The view to Downtown LA through the chopped pines. Picture by Myriam B. Mahiques
This year, I participated in a Court issue about trees that blocked the beautiful view of a hill side house in Los Angeles. The problem, lots of old pines that grew in the neighbor´s yard below. It was a real problem that was ¨resolved¨ after two years in Court. 3 Parties were involved: the affected property´s owners, who said the loss of the view dropped the value of the house; the neighbor, who said the pines were really old and by chopping them they would be ruined, his own view would be affected; the Neighbors Association who had their own Code, the trees were exceeding the maximum height but who´d dared to chop the great trees?
A very difficult case indeed, where everybody seemed to have a good reason to defend. We were like a fourth party, supervising the works after the Judge said they had to be trimmed up to the maximum height, which would allow to rescue the view to Downtown LA and surroundings.
I can tell you, nobody was happy with the resolution, because it was not a real solution, you have the view, but the landscape is somehow spoilt.
Today, I was reading about another hard case, again, a huge tree blocking views. What is incredible, it takes so long years to resolve. The article is posted at Guardian.co.UK:
Picture from Guardian.co.UK
¨It is probably safe to assume that David Alvand likes his privacy. Firstly the civil engineer spent 12 years fighting a court battle over a 3.6-metre (12ft) concrete wall which he erected without planning permission around his back garden.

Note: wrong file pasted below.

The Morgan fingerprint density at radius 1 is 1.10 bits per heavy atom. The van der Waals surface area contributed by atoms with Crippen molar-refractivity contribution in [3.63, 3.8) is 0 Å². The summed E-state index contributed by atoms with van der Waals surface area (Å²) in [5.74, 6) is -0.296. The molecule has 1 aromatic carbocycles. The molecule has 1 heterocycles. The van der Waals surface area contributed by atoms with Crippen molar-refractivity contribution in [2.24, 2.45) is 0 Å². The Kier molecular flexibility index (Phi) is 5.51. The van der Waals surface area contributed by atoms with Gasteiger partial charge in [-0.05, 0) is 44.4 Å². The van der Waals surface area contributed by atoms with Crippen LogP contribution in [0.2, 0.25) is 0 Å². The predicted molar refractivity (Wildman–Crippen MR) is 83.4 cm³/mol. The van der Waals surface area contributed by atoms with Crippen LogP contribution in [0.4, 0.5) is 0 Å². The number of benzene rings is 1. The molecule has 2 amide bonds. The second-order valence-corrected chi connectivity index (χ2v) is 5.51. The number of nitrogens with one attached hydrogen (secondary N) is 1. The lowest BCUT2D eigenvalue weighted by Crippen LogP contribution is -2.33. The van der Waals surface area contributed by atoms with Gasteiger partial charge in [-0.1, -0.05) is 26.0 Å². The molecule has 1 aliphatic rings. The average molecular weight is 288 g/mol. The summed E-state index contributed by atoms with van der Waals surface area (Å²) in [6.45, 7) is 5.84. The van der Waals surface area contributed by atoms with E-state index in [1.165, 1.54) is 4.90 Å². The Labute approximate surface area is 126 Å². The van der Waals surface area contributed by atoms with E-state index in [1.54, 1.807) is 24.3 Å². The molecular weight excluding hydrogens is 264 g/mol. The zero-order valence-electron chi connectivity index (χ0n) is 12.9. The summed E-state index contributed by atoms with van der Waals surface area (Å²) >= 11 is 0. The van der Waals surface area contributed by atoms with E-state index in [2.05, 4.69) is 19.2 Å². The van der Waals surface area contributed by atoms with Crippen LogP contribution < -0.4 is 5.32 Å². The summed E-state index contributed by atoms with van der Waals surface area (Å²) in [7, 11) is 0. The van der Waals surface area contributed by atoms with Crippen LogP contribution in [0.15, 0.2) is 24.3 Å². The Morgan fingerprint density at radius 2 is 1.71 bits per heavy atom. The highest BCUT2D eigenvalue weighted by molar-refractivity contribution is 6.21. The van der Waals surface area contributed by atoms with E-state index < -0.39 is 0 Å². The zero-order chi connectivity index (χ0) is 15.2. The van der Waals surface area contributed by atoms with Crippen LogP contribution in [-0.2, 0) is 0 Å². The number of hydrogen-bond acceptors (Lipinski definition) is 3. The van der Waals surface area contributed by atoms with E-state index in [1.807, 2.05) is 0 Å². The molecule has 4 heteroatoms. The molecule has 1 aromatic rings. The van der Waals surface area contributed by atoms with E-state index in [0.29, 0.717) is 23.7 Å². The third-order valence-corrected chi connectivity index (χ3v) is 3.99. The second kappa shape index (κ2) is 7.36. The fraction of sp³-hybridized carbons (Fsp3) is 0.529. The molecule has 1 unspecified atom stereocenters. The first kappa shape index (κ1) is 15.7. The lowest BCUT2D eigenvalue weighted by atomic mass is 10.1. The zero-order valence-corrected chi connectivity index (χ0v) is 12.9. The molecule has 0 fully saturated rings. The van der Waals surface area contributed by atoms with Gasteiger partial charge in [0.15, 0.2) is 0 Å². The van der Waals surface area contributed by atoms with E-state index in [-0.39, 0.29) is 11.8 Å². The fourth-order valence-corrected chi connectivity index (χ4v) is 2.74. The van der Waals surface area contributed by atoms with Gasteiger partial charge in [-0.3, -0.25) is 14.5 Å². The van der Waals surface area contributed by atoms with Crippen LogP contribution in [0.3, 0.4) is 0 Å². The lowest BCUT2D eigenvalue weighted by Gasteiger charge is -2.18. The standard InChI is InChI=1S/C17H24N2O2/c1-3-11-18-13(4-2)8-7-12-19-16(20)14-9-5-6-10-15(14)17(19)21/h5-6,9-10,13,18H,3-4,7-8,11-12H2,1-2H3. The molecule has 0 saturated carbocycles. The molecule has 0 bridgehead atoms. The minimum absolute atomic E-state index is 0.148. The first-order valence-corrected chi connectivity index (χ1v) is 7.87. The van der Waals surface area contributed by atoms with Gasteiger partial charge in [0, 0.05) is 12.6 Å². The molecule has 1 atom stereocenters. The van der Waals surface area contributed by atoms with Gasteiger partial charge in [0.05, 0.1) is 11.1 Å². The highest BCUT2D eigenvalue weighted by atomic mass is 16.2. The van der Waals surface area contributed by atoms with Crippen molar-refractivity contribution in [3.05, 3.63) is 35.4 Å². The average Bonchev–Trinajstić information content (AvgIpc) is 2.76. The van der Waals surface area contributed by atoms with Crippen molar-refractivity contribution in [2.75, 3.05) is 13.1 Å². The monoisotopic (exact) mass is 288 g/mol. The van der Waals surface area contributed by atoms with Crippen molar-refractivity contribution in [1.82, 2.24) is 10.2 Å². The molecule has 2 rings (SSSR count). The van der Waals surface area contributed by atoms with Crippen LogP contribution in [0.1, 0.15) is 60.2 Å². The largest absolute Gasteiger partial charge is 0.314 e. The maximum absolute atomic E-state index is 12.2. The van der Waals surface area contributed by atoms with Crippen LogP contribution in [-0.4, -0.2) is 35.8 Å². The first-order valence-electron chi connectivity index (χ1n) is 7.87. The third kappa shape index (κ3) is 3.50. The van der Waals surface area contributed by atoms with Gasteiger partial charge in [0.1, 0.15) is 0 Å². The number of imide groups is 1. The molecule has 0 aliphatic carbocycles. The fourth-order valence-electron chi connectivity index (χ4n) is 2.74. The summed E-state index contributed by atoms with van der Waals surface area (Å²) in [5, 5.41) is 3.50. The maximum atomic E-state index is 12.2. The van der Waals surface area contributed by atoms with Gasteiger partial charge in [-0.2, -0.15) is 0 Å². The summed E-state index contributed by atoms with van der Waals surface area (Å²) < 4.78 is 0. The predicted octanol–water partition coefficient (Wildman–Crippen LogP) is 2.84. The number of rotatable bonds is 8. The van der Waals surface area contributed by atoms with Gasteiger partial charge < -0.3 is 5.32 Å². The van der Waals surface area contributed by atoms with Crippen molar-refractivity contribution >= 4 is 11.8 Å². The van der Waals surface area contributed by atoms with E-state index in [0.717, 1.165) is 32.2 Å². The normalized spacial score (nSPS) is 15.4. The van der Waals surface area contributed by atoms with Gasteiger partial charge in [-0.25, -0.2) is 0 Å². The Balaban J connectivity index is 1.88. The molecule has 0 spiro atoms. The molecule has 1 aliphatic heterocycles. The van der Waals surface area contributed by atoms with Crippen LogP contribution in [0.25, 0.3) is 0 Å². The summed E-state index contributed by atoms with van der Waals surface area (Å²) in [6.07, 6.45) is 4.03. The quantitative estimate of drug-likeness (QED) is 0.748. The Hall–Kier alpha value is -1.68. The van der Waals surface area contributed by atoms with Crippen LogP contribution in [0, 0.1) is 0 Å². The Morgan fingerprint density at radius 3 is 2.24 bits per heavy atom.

It was finally dismantled just before the case reached the European Court of Human Rights (ECHR).
Now it is the front of Alvand's suburban semi-detached house in Plymouth, Devon, which has agitated the neighbours.
They have launched a formal complaint under antisocial behaviour legislation to force him to cut back the vast leyland cypress trees completely filling the front garden.
Planted in 1991, shortly after the 66-year-old moved into the area, the famously fast-growing trees – better known as leylandii and the source of countless previous neighbourly disputes, some turning violent – are now more than 10 metres tall.
As well as completely obscuring the front of Alvand's home, their higher branches overhang his neighbours' roofs, as well as the pavement.¨
Read the full article: